End Of Year Tax Planning

Many livestock operations should already be turning to their advisors for tips and strategies on how to reduce their operation’s — and their own — tax bill. Fortunately, every operator has at their disposal a number of basic strategies along with several unusual year-end moves to help reduce the annual tax bill.

Generally, a profitable cattle operation will want to accelerate deductions and defer income. By deferring (postponing) income to a later year it may be possible to minimize the current income tax liability. Thus, when that deferred income is eventually reported, in all likelihood the feedlot business will be in a lower income tax bracket.

On the deduction side, the operation may be able to accelerate state and local income taxes, interest payments and real estate taxes.

Depreciation is the income tax deduction that allows a cattle business to recover the cost or other basis of property. It is an annual allowance for the wear and tear, deterioration, or obsolescence of the property such as buildings, machinery, vehicles, furniture, and equipment. Also depreciable is intangible property, such as patents, copyrights, and computer software.

Last year’s “extenders” bill permanently set the Section 179, first-year expensing write-off at $500,000 with a $2 million overall investment limit before phaseout. While there is no increase in that $500,000 limit on qualifying business property and equipment expenditures, thanks to the inflation adjustment, the investment limit for 2016 increases to $2,010,000 before phaseout.

Also depreciation connected, bonus depreciation remains at the 50 percent level through the 2017 tax year after which it is phased down to 40 percent in 2018, 30 percent in 2019 before finally zeroing out in 2020 and later years. The bonus depreciation deduction is on top of any allowable Section 179 deduction.

Small Business Health Care Tax Credit
Businesses employing 25 or fewer full-time-equivalent employees with average annual wages of less than $50,000, may qualify for a tax credit to help pay for employees’ health insurance. The tax credit is worth up to 50 percent of the employer’s contribution toward its employees’ premium costs (up to 35 percent for tax-exempt employers).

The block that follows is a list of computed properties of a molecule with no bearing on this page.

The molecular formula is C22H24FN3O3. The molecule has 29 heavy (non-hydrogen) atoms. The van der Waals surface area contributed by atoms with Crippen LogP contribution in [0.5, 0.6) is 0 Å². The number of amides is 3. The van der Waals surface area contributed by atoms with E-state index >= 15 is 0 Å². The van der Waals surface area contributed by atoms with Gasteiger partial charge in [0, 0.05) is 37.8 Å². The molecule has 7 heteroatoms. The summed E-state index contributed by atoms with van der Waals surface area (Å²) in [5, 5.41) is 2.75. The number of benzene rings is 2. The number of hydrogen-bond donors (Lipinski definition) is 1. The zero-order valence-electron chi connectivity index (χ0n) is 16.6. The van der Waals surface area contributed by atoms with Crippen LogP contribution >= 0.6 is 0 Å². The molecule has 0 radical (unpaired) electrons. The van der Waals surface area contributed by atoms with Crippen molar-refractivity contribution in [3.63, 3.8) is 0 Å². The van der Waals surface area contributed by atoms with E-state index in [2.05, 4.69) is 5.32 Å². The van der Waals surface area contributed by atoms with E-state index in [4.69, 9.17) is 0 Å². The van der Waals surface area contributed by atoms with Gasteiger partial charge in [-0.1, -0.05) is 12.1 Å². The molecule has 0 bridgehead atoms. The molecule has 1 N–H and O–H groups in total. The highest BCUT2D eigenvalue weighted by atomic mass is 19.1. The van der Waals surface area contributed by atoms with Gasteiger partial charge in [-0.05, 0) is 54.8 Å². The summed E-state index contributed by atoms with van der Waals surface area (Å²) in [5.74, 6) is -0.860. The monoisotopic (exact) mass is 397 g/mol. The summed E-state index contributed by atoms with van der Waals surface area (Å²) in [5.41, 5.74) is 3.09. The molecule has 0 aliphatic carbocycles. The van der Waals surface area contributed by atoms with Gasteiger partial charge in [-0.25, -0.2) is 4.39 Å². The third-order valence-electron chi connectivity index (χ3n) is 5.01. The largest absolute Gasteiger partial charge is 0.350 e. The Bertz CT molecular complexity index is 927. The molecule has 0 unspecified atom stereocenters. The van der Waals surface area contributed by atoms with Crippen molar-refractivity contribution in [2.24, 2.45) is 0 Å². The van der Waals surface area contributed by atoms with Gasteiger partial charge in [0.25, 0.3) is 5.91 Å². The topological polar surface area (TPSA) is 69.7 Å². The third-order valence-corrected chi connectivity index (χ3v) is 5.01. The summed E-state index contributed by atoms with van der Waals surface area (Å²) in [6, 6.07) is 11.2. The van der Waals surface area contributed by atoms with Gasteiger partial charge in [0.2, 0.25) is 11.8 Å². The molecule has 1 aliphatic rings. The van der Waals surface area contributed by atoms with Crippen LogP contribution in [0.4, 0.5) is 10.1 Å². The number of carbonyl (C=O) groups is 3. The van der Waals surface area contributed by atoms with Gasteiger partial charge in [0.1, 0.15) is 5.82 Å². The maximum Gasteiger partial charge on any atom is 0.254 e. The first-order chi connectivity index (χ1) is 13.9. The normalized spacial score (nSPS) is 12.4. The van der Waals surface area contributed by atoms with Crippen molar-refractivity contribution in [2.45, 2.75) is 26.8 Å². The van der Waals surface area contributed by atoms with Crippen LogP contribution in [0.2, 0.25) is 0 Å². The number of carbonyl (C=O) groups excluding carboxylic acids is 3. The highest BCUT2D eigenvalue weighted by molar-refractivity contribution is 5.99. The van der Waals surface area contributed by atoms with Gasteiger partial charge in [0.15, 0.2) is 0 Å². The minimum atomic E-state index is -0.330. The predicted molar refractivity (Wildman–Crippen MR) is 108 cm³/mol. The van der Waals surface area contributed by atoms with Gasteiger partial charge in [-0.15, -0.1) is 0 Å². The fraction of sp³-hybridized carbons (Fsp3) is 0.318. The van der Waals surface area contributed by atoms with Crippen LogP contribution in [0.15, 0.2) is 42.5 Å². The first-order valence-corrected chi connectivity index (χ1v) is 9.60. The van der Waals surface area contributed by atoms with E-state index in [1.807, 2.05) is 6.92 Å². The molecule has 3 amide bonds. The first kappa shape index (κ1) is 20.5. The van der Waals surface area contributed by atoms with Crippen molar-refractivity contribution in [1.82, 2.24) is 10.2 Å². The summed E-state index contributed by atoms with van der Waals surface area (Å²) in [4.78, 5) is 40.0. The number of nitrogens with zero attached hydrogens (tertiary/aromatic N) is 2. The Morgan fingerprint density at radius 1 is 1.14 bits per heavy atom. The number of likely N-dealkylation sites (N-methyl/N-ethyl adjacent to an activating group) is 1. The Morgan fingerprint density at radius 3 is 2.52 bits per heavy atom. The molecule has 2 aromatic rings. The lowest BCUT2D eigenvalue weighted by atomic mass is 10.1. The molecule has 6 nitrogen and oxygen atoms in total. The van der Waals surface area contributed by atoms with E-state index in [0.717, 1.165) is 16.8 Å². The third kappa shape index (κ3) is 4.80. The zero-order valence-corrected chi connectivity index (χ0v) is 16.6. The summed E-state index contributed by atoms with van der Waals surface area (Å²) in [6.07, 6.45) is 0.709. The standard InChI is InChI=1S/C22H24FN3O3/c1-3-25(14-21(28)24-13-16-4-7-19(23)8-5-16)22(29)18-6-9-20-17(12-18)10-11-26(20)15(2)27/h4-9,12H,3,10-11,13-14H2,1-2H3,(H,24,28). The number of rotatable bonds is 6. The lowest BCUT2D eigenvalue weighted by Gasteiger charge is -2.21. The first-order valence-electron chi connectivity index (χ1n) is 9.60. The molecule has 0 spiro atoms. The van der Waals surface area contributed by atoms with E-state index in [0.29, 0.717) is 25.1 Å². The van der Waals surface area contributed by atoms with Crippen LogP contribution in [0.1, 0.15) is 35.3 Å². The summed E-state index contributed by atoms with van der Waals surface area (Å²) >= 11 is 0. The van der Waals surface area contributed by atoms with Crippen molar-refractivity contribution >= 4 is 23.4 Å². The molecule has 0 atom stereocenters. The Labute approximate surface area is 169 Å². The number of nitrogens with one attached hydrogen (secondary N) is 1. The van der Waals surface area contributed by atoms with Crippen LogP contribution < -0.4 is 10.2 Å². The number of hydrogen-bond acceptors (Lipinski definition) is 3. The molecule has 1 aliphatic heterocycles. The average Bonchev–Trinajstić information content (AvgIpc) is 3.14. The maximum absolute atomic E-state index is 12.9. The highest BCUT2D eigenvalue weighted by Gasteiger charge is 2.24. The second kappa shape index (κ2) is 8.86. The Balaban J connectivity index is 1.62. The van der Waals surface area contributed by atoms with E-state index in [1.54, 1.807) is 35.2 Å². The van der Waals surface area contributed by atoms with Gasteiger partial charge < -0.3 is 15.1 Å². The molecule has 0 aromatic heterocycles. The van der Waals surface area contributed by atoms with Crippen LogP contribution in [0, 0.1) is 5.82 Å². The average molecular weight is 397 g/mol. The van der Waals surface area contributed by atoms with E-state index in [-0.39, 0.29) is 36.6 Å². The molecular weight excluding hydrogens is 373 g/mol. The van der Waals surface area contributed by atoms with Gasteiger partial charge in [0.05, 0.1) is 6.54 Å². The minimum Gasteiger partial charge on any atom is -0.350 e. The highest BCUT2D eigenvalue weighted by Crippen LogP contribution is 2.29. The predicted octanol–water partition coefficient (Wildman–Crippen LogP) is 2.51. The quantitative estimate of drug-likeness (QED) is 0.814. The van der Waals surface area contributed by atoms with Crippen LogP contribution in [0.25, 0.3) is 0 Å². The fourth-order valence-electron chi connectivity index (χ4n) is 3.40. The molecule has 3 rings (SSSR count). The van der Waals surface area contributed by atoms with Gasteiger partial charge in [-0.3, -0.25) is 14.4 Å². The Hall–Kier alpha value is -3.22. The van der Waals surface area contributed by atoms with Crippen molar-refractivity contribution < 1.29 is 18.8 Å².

Whenever possible, end of year repairs and maintenance expenses should be deducted immediately, rather than capitalized and depreciated. Small businesses lacking applicable financial statements (AFS) can take advantage of a “de minimis” safe harbor by electing to deduct smaller purchases ($500 or less per purchase or per invoice). Businesses with applicable financial statements are able to deduct $5,000. Feedlots and businesses with gross receipts of $10 million or less can also take advantage of safe harbor for repairs, maintenance, and improvements to eligible buildings.

Work Opportunity Tax Credit (WOTC)
Thanks to last year’s tax “extenders” bill, the WOTC has been extended through 2019 for employers hiring members of targeted groups. That “extenders” bill also added qualified long-term unemployment recipients to the roster of targeted groups effective January 1, 2016.

Because Congress delayed extending the WOTC and its provisions were made retroactive, a new one-time deadline was created. Unfortunately, qualifying employers had only until September 28, 2016 to file certification requests for eligible workers hired in 2015 and during the first eight months of 2016. Targeted workers hired 28 days ago can, of course, qualify for the WOTC.

Partners or S corporation shareholders in entities that have a loss for 2016 can deduct that loss only up to their basis in the entity. However, they can take steps to increase their basis to allow a larger deduction. Basis in the entity can be increased by lending the entity money or making a capital contribution by the end of the entity’s tax year.

Remember however, by increasing basis, the owner or shareholder is putting more of his or her funds at risk. Does the loss signal future trouble?

While 2017 is knocking on the door, there is still time to make changes that could save the feedlot, stocker or cow-calf operation — and you — money. Remember however, year-end is the best time for operators to meet with their accountants, tax professionals and advisers to budget revenues and expenses for the following year with the goal of tax savings, year-after-year.

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